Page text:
What Happens If An Insurance Company Does Not Offer Its Policy Limits?
The possibility of obtaining a financial recovery beyond the limits of any possible insurance coverage clearly has an enormous impact on the value of the case. Maryland has relatively modest minimum motor vehicle liability coverage minimum requirements of just 30,000. A rather surprising number of drivers carry only the minimum. The best Baltimore personal injury and accident lawyers are well aware that insurance companies have an obligation to settle negligence claims.
The duty includes the requirement that it investigate the claim with due care and good faith, and settle the case within policy limits, where those considerations indicate it is appropriate to do so. [MPJI 14:10]
The duty is one owed by the insurance company to their insured, to whom it has fiduciary obligations. A seasoned Baltimore personal injury or accident lawyer will know how to get the rights that flow from this obligation [i.e. the ability to sue the insurance company] transferred to the injured person they represent under the appropriate circumstance. If an insurer refuses to settle a claim within policy limits in 'bad faith' they are liable to their insured [or, derivatively, to an assignee of their insured] for the difference between the amount of the policy limit, and the amount of the damage actually awarded, plus interest. To assist the trier of fact In determining if 'bad faith' is present, jurors are instructed to consider: the extent of the victim's injuries; the thoroughness of the investigation; and failure to tell the insured of the possibility of settlement within the policy, or consulting them on possible contribution of settlement funds [MPJI 14:10].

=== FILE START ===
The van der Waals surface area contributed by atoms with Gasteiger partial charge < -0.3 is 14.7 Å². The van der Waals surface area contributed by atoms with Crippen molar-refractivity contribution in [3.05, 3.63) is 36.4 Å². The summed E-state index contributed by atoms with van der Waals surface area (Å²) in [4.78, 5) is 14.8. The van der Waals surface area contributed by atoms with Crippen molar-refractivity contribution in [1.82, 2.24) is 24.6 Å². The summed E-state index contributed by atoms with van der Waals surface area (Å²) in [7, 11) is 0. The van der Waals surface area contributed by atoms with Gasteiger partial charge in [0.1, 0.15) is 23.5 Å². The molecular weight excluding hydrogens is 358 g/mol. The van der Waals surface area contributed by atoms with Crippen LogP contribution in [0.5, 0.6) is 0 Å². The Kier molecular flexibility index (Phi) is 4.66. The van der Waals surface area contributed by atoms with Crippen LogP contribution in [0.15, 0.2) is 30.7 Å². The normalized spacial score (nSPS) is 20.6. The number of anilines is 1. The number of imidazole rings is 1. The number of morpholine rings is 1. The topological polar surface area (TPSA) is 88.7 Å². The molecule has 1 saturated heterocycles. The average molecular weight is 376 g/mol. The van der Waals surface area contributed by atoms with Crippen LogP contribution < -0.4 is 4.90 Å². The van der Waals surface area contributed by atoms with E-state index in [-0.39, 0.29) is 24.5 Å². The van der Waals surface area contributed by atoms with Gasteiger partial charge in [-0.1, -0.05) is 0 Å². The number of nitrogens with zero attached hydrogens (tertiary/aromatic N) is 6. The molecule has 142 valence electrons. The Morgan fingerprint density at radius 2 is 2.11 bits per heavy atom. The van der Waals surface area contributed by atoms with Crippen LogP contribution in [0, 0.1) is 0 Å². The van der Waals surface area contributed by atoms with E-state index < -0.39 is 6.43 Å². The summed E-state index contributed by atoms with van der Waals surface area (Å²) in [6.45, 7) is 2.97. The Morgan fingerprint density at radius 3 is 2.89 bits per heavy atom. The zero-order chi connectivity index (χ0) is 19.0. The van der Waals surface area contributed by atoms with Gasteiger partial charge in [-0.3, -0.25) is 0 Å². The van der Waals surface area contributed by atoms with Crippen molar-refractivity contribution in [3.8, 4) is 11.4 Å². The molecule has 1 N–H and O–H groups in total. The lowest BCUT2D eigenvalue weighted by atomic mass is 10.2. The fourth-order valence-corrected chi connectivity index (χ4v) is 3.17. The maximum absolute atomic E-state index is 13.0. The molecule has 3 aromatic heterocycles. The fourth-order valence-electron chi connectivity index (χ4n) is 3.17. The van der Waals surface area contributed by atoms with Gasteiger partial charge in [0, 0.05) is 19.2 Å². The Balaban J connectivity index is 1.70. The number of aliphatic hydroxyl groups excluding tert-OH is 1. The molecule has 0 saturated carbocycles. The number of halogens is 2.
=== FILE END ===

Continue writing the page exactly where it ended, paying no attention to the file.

-This Article was updated by Eric Kirk on 10/21/19.